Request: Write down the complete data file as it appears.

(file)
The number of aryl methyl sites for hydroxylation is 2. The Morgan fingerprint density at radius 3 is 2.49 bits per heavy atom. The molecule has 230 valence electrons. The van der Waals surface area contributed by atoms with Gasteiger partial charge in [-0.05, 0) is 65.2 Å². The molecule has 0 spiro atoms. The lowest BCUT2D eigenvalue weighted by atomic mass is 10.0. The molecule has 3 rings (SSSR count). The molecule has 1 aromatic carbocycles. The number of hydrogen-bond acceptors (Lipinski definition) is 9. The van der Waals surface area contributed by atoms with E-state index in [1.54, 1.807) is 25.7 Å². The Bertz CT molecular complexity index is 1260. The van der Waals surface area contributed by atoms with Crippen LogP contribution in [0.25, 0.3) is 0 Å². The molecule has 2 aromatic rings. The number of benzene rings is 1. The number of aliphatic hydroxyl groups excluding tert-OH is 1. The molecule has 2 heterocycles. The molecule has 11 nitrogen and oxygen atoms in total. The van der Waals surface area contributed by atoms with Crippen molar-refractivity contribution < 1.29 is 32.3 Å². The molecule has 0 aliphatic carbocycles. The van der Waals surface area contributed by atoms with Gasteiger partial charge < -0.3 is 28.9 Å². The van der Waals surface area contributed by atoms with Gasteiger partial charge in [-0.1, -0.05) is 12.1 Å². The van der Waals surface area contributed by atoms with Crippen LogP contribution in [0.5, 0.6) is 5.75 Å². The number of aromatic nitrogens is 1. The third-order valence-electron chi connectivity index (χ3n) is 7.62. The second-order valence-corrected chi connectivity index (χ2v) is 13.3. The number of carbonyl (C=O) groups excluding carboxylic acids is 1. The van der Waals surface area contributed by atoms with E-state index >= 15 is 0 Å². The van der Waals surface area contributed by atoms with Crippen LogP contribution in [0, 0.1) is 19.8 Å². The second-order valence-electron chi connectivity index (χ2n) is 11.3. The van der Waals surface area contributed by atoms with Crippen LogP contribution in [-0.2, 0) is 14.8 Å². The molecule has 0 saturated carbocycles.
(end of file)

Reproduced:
The number of aryl methyl sites for hydroxylation is 2. The Morgan fingerprint density at radius 3 is 2.49 bits per heavy atom. The molecule has 230 valence electrons. The van der Waals surface area contributed by atoms with Gasteiger partial charge in [-0.05, 0) is 65.2 Å². The molecule has 0 spiro atoms. The lowest BCUT2D eigenvalue weighted by atomic mass is 10.0. The molecule has 3 rings (SSSR count). The molecule has 1 aromatic carbocycles. The number of hydrogen-bond acceptors (Lipinski definition) is 9. The van der Waals surface area contributed by atoms with E-state index in [1.54, 1.807) is 25.7 Å². The Bertz CT molecular complexity index is 1260. The van der Waals surface area contributed by atoms with Crippen LogP contribution in [0.25, 0.3) is 0 Å². The molecule has 2 aromatic rings. The number of benzene rings is 1. The number of aliphatic hydroxyl groups excluding tert-OH is 1. The molecule has 2 heterocycles. The molecule has 11 nitrogen and oxygen atoms in total. The van der Waals surface area contributed by atoms with Crippen molar-refractivity contribution < 1.29 is 32.3 Å². The molecule has 0 aliphatic carbocycles. The van der Waals surface area contributed by atoms with Gasteiger partial charge < -0.3 is 28.9 Å². The van der Waals surface area contributed by atoms with Gasteiger partial charge in [-0.1, -0.05) is 12.1 Å². The van der Waals surface area contributed by atoms with Crippen LogP contribution in [0.5, 0.6) is 5.75 Å². The number of aromatic nitrogens is 1. The third-order valence-electron chi connectivity index (χ3n) is 7.62. The second-order valence-corrected chi connectivity index (χ2v) is 13.3. The number of carbonyl (C=O) groups excluding carboxylic acids is 1. The van der Waals surface area contributed by atoms with E-state index >= 15 is 0 Å². The van der Waals surface area contributed by atoms with Crippen LogP contribution in [0, 0.1) is 19.8 Å². The second-order valence-electron chi connectivity index (χ2n) is 11.3. The van der Waals surface area contributed by atoms with Crippen LogP contribution in [-0.2, 0) is 14.8 Å². The molecule has 0 saturated carbocycles.